The relentless user growth over the years has served as an economic barometer in China. The number of mobile users in the country is larger than its entire population, with many residents, especially migrant workers, keeping separate numbers for work and personal use.

The unusual drop in subscribers could indicate the scale to which China’s labor market has been pinched by the outbreak, analysts say.

“People lost their jobs, they have to stay home, they have to be quarantined and have nowhere to go,” said Dickie Wong, executive director of research at Kingston Securities Limited. “They have to cancel their mobile subscription services.”

The Federal Reserve unveiled a vast expansion of its efforts to shore up businesses and keep markets functioning. But the brief boost for Wall Street was soon wiped away as Washington lawmakers failed again to come together on a nearly $2 trillion rescue package.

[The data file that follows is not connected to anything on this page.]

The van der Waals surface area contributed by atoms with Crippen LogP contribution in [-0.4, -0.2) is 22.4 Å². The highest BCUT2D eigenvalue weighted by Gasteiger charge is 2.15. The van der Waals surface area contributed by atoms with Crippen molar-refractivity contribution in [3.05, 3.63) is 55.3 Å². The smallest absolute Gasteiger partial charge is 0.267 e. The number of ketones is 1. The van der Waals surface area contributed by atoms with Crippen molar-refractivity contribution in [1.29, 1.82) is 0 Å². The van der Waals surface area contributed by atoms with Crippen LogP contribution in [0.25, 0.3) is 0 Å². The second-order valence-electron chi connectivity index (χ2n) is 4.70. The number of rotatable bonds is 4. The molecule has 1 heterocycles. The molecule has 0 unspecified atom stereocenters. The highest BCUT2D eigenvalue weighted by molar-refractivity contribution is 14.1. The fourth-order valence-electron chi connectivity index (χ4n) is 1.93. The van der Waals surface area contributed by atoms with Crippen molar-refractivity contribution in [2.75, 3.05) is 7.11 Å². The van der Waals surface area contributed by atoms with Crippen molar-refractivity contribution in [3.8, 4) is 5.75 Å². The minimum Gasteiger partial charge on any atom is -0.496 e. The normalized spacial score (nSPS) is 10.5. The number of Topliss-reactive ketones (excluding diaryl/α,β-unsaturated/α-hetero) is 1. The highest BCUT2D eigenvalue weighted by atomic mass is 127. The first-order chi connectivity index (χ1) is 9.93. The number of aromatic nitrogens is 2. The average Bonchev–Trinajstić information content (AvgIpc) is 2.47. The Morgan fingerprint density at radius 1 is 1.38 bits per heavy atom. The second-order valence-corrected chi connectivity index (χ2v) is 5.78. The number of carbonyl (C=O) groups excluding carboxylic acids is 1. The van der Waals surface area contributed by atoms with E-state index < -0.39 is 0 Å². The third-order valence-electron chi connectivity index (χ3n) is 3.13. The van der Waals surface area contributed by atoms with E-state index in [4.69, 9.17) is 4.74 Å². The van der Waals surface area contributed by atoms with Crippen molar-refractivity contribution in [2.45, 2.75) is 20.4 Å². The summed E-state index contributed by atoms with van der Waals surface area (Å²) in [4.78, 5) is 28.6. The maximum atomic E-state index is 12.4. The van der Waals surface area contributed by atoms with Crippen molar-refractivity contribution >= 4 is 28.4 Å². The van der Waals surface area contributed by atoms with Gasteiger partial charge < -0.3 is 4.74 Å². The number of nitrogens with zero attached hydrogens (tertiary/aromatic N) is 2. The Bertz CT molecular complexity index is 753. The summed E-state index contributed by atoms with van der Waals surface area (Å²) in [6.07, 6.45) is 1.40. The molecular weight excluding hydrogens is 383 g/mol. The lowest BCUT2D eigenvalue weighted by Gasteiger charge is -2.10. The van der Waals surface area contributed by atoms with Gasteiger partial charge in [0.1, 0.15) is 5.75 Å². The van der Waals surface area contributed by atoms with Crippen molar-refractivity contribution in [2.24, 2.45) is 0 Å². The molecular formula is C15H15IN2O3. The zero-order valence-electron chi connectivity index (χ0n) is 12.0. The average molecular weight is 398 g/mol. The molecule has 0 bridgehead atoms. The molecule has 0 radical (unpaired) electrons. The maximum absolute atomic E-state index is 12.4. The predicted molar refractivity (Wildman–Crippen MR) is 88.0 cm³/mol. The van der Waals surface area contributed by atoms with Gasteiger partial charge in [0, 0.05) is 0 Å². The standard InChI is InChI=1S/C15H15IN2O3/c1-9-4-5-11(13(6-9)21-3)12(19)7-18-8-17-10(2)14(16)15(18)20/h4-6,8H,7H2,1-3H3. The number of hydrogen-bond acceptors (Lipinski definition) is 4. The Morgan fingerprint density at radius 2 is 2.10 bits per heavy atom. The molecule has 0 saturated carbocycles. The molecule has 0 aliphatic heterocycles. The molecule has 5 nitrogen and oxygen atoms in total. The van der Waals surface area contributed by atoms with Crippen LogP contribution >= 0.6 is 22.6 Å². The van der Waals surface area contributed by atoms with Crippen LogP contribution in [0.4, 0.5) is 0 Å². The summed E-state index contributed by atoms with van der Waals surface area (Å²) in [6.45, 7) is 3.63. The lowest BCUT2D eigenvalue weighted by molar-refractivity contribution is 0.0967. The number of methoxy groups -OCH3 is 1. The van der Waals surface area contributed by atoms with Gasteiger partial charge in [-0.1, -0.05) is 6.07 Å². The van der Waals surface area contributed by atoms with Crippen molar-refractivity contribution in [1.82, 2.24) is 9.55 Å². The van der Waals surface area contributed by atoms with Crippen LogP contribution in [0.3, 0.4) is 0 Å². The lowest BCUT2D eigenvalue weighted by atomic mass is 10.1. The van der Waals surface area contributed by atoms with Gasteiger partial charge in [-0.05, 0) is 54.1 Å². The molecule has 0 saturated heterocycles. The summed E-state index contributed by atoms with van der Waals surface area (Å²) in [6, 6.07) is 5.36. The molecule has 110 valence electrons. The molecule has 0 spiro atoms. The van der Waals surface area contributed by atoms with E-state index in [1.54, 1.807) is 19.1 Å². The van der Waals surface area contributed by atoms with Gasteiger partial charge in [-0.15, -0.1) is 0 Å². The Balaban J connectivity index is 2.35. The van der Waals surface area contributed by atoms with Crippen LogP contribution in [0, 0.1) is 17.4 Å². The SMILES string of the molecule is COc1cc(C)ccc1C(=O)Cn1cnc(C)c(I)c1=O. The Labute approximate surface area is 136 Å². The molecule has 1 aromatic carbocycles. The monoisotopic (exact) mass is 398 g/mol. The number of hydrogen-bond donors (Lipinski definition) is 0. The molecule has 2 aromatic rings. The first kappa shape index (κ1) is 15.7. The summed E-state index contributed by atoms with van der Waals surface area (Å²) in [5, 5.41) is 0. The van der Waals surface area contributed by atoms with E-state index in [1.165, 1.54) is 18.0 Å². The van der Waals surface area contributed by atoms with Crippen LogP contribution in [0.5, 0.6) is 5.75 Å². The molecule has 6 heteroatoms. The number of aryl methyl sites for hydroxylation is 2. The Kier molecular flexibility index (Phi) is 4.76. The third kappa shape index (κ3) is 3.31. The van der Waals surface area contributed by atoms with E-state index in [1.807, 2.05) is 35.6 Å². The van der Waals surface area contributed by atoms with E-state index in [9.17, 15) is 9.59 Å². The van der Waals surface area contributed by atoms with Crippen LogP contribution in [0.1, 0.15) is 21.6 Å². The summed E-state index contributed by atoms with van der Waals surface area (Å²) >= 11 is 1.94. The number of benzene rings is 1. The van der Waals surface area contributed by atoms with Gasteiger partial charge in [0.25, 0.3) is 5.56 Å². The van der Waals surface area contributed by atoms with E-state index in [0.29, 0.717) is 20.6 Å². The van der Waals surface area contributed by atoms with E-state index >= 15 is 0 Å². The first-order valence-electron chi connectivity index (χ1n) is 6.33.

Across the landscape of American business, grim news abounded Monday as the coronavirus pandemic paralyzed the country.

Boeing said it was temporarily idling 70,000 factory workers in Washington State after about 30 employees tested positive for Covid-19. Twitter said its revenue would take a hit as advertising has declined. Nordstrom, its cash diminished, drew down $800 million in credit. And General Electric said it would cut 10 percent of workers in its aviation unit.

The biggest factor again driving markets was Congress, which hit another wall in its attempt to push through a fiscal stimulus package.

Senate Democrats blocked the progress of the nearly $2 trillion government rescue package for a second time as they continued to negotiate for stronger protections for workers and restrictions for bailed-out businesses.